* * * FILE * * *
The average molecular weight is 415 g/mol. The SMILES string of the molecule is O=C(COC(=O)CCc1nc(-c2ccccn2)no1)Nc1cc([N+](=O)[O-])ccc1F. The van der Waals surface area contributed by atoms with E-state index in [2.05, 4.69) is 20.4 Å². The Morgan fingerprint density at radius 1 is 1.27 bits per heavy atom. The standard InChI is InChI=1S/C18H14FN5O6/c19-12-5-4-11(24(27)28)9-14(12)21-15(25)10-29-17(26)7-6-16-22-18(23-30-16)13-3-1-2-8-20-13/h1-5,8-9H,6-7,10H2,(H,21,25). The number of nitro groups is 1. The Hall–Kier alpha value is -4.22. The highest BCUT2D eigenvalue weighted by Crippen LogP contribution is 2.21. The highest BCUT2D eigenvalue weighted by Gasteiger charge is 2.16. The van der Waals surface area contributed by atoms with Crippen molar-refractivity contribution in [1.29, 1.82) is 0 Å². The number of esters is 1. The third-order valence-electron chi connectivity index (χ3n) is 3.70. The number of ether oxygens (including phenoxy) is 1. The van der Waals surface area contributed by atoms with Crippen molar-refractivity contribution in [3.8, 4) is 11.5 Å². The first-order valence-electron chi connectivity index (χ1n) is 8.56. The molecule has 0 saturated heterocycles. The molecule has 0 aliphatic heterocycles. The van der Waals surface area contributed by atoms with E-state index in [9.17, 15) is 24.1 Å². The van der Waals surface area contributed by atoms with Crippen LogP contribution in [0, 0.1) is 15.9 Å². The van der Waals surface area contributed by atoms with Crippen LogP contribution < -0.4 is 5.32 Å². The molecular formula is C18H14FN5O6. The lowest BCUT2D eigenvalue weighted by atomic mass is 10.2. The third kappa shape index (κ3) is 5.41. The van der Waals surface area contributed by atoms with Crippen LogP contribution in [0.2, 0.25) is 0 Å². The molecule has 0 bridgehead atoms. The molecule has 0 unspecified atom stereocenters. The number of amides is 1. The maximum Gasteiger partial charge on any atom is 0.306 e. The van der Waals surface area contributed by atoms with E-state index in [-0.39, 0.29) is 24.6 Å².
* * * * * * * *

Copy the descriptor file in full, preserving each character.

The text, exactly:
The average molecular weight is 415 g/mol. The SMILES string of the molecule is O=C(COC(=O)CCc1nc(-c2ccccn2)no1)Nc1cc([N+](=O)[O-])ccc1F. The van der Waals surface area contributed by atoms with E-state index in [2.05, 4.69) is 20.4 Å². The Morgan fingerprint density at radius 1 is 1.27 bits per heavy atom. The standard InChI is InChI=1S/C18H14FN5O6/c19-12-5-4-11(24(27)28)9-14(12)21-15(25)10-29-17(26)7-6-16-22-18(23-30-16)13-3-1-2-8-20-13/h1-5,8-9H,6-7,10H2,(H,21,25). The number of nitro groups is 1. The Hall–Kier alpha value is -4.22. The highest BCUT2D eigenvalue weighted by Crippen LogP contribution is 2.21. The highest BCUT2D eigenvalue weighted by Gasteiger charge is 2.16. The van der Waals surface area contributed by atoms with Crippen molar-refractivity contribution in [1.29, 1.82) is 0 Å². The number of esters is 1. The third-order valence-electron chi connectivity index (χ3n) is 3.70. The number of ether oxygens (including phenoxy) is 1. The van der Waals surface area contributed by atoms with Crippen molar-refractivity contribution in [3.8, 4) is 11.5 Å². The first-order valence-electron chi connectivity index (χ1n) is 8.56. The molecule has 0 saturated heterocycles. The molecule has 0 aliphatic heterocycles. The van der Waals surface area contributed by atoms with E-state index in [9.17, 15) is 24.1 Å². The van der Waals surface area contributed by atoms with Crippen LogP contribution in [0, 0.1) is 15.9 Å². The van der Waals surface area contributed by atoms with Crippen LogP contribution < -0.4 is 5.32 Å². The molecular formula is C18H14FN5O6. The lowest BCUT2D eigenvalue weighted by atomic mass is 10.2. The third kappa shape index (κ3) is 5.41. The van der Waals surface area contributed by atoms with Crippen LogP contribution in [0.2, 0.25) is 0 Å². The molecule has 0 bridgehead atoms. The molecule has 0 unspecified atom stereocenters. The number of amides is 1. The maximum Gasteiger partial charge on any atom is 0.306 e. The van der Waals surface area contributed by atoms with E-state index in [-0.39, 0.29) is 24.6 Å².